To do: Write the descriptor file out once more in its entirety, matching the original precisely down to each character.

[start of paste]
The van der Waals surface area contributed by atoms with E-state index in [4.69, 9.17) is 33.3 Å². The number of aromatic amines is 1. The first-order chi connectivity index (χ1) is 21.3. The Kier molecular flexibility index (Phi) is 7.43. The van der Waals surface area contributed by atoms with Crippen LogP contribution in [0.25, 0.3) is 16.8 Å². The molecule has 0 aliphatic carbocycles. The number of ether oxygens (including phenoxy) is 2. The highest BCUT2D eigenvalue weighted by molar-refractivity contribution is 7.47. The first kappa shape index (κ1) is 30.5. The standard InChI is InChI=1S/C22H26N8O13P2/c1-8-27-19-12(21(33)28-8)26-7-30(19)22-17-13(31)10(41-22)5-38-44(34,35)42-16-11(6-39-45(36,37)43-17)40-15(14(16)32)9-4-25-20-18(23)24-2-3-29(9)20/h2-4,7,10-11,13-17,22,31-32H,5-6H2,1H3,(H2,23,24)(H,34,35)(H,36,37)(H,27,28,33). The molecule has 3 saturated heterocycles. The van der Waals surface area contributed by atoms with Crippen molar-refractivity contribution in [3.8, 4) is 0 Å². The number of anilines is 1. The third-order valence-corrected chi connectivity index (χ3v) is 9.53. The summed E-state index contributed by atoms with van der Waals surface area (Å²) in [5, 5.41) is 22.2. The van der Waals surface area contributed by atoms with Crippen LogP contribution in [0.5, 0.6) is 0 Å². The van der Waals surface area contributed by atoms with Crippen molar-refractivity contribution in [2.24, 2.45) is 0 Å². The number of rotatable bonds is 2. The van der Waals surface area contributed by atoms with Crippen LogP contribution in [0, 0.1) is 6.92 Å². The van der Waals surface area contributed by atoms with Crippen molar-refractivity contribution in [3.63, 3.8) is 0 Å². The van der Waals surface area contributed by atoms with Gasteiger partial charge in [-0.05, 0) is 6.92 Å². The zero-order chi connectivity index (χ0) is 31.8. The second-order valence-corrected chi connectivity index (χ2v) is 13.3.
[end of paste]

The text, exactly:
The van der Waals surface area contributed by atoms with E-state index in [4.69, 9.17) is 33.3 Å². The number of aromatic amines is 1. The first-order chi connectivity index (χ1) is 21.3. The Kier molecular flexibility index (Phi) is 7.43. The van der Waals surface area contributed by atoms with Crippen LogP contribution in [0.25, 0.3) is 16.8 Å². The molecule has 0 aliphatic carbocycles. The number of ether oxygens (including phenoxy) is 2. The highest BCUT2D eigenvalue weighted by molar-refractivity contribution is 7.47. The first kappa shape index (κ1) is 30.5. The standard InChI is InChI=1S/C22H26N8O13P2/c1-8-27-19-12(21(33)28-8)26-7-30(19)22-17-13(31)10(41-22)5-38-44(34,35)42-16-11(6-39-45(36,37)43-17)40-15(14(16)32)9-4-25-20-18(23)24-2-3-29(9)20/h2-4,7,10-11,13-17,22,31-32H,5-6H2,1H3,(H2,23,24)(H,34,35)(H,36,37)(H,27,28,33). The molecule has 3 saturated heterocycles. The van der Waals surface area contributed by atoms with Crippen molar-refractivity contribution in [3.8, 4) is 0 Å². The number of anilines is 1. The third-order valence-corrected chi connectivity index (χ3v) is 9.53. The summed E-state index contributed by atoms with van der Waals surface area (Å²) in [5, 5.41) is 22.2. The van der Waals surface area contributed by atoms with Crippen LogP contribution in [0.5, 0.6) is 0 Å². The van der Waals surface area contributed by atoms with Crippen molar-refractivity contribution in [2.24, 2.45) is 0 Å². The number of rotatable bonds is 2. The van der Waals surface area contributed by atoms with Crippen LogP contribution in [0, 0.1) is 6.92 Å². The van der Waals surface area contributed by atoms with Crippen molar-refractivity contribution in [3.63, 3.8) is 0 Å². The van der Waals surface area contributed by atoms with Gasteiger partial charge in [-0.05, 0) is 6.92 Å². The zero-order chi connectivity index (χ0) is 31.8. The second-order valence-corrected chi connectivity index (χ2v) is 13.3.